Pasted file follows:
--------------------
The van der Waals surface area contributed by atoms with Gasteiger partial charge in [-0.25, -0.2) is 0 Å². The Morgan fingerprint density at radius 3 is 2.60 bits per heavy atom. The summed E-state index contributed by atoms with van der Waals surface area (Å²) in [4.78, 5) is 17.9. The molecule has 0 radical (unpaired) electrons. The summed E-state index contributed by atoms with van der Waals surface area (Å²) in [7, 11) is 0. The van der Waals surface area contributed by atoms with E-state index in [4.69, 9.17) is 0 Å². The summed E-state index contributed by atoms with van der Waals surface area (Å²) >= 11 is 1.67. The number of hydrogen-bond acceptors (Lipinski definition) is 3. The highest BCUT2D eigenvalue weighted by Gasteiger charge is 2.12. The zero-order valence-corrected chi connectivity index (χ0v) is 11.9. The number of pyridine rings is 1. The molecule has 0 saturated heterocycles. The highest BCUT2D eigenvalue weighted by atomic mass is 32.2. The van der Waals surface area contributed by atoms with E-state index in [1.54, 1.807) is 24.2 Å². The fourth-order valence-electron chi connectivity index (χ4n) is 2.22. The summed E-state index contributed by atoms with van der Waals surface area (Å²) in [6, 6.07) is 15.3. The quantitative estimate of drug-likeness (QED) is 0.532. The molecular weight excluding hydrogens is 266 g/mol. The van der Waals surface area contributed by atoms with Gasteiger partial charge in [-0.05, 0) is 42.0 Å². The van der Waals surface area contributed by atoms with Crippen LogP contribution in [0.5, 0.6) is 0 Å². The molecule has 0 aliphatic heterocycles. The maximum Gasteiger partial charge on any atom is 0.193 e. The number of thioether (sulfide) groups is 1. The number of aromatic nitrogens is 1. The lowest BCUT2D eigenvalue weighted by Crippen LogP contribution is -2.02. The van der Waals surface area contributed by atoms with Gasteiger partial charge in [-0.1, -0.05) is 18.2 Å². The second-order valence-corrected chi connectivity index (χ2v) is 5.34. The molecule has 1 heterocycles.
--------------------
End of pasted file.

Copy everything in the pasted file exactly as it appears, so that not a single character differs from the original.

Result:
The van der Waals surface area contributed by atoms with Gasteiger partial charge in [-0.25, -0.2) is 0 Å². The Morgan fingerprint density at radius 3 is 2.60 bits per heavy atom. The summed E-state index contributed by atoms with van der Waals surface area (Å²) in [4.78, 5) is 17.9. The molecule has 0 radical (unpaired) electrons. The summed E-state index contributed by atoms with van der Waals surface area (Å²) in [7, 11) is 0. The van der Waals surface area contributed by atoms with E-state index in [4.69, 9.17) is 0 Å². The summed E-state index contributed by atoms with van der Waals surface area (Å²) >= 11 is 1.67. The number of hydrogen-bond acceptors (Lipinski definition) is 3. The highest BCUT2D eigenvalue weighted by Gasteiger charge is 2.12. The zero-order valence-corrected chi connectivity index (χ0v) is 11.9. The number of pyridine rings is 1. The molecule has 0 saturated heterocycles. The highest BCUT2D eigenvalue weighted by atomic mass is 32.2. The van der Waals surface area contributed by atoms with E-state index in [1.54, 1.807) is 24.2 Å². The fourth-order valence-electron chi connectivity index (χ4n) is 2.22. The summed E-state index contributed by atoms with van der Waals surface area (Å²) in [6, 6.07) is 15.3. The quantitative estimate of drug-likeness (QED) is 0.532. The molecular weight excluding hydrogens is 266 g/mol. The van der Waals surface area contributed by atoms with Gasteiger partial charge in [-0.05, 0) is 42.0 Å². The van der Waals surface area contributed by atoms with Crippen LogP contribution in [0.5, 0.6) is 0 Å². The molecule has 0 aliphatic heterocycles. The maximum Gasteiger partial charge on any atom is 0.193 e. The number of thioether (sulfide) groups is 1. The number of aromatic nitrogens is 1. The lowest BCUT2D eigenvalue weighted by Crippen LogP contribution is -2.02. The van der Waals surface area contributed by atoms with Gasteiger partial charge in [-0.1, -0.05) is 18.2 Å². The second-order valence-corrected chi connectivity index (χ2v) is 5.34. The molecule has 1 heterocycles.